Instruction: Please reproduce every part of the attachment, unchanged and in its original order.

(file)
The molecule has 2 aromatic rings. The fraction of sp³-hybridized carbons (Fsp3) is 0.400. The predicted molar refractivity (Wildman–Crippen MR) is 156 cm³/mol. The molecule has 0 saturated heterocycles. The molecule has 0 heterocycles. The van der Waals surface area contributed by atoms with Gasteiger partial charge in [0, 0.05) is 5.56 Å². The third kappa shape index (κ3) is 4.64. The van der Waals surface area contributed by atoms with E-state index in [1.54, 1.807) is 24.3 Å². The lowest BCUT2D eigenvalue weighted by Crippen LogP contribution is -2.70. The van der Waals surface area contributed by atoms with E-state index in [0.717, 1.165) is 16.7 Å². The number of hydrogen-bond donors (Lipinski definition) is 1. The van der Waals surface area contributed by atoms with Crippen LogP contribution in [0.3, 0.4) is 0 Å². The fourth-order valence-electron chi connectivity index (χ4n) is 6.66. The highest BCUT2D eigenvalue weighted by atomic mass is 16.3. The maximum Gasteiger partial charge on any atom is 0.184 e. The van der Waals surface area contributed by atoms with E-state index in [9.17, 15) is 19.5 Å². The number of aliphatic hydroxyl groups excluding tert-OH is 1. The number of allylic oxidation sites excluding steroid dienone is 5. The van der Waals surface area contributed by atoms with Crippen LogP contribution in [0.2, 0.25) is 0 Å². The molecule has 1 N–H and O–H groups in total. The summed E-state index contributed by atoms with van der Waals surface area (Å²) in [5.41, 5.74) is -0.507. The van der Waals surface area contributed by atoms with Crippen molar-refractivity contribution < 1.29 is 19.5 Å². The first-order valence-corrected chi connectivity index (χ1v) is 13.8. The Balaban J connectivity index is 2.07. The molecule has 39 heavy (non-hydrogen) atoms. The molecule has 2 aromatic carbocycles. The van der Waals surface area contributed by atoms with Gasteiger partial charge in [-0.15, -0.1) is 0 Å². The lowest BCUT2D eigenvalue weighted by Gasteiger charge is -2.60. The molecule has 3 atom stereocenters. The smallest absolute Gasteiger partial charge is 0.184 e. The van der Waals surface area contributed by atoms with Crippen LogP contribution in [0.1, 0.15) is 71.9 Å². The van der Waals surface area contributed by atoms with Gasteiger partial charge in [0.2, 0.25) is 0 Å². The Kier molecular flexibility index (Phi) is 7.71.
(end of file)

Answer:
The molecule has 2 aromatic rings. The fraction of sp³-hybridized carbons (Fsp3) is 0.400. The predicted molar refractivity (Wildman–Crippen MR) is 156 cm³/mol. The molecule has 0 saturated heterocycles. The molecule has 0 heterocycles. The van der Waals surface area contributed by atoms with Gasteiger partial charge in [0, 0.05) is 5.56 Å². The third kappa shape index (κ3) is 4.64. The van der Waals surface area contributed by atoms with E-state index in [1.54, 1.807) is 24.3 Å². The lowest BCUT2D eigenvalue weighted by Crippen LogP contribution is -2.70. The van der Waals surface area contributed by atoms with E-state index in [0.717, 1.165) is 16.7 Å². The number of hydrogen-bond donors (Lipinski definition) is 1. The van der Waals surface area contributed by atoms with Crippen LogP contribution in [0.3, 0.4) is 0 Å². The fourth-order valence-electron chi connectivity index (χ4n) is 6.66. The highest BCUT2D eigenvalue weighted by atomic mass is 16.3. The maximum Gasteiger partial charge on any atom is 0.184 e. The van der Waals surface area contributed by atoms with E-state index in [9.17, 15) is 19.5 Å². The number of aliphatic hydroxyl groups excluding tert-OH is 1. The number of allylic oxidation sites excluding steroid dienone is 5. The van der Waals surface area contributed by atoms with Crippen LogP contribution in [0.2, 0.25) is 0 Å². The molecule has 1 N–H and O–H groups in total. The summed E-state index contributed by atoms with van der Waals surface area (Å²) in [5.41, 5.74) is -0.507. The van der Waals surface area contributed by atoms with Crippen molar-refractivity contribution < 1.29 is 19.5 Å². The first-order valence-corrected chi connectivity index (χ1v) is 13.8. The Balaban J connectivity index is 2.07. The molecule has 39 heavy (non-hydrogen) atoms. The molecule has 2 aromatic carbocycles. The van der Waals surface area contributed by atoms with Gasteiger partial charge in [-0.15, -0.1) is 0 Å². The lowest BCUT2D eigenvalue weighted by Gasteiger charge is -2.60. The molecule has 3 atom stereocenters. The smallest absolute Gasteiger partial charge is 0.184 e. The van der Waals surface area contributed by atoms with Crippen LogP contribution in [0.1, 0.15) is 71.9 Å². The van der Waals surface area contributed by atoms with Gasteiger partial charge in [0.2, 0.25) is 0 Å². The Kier molecular flexibility index (Phi) is 7.71.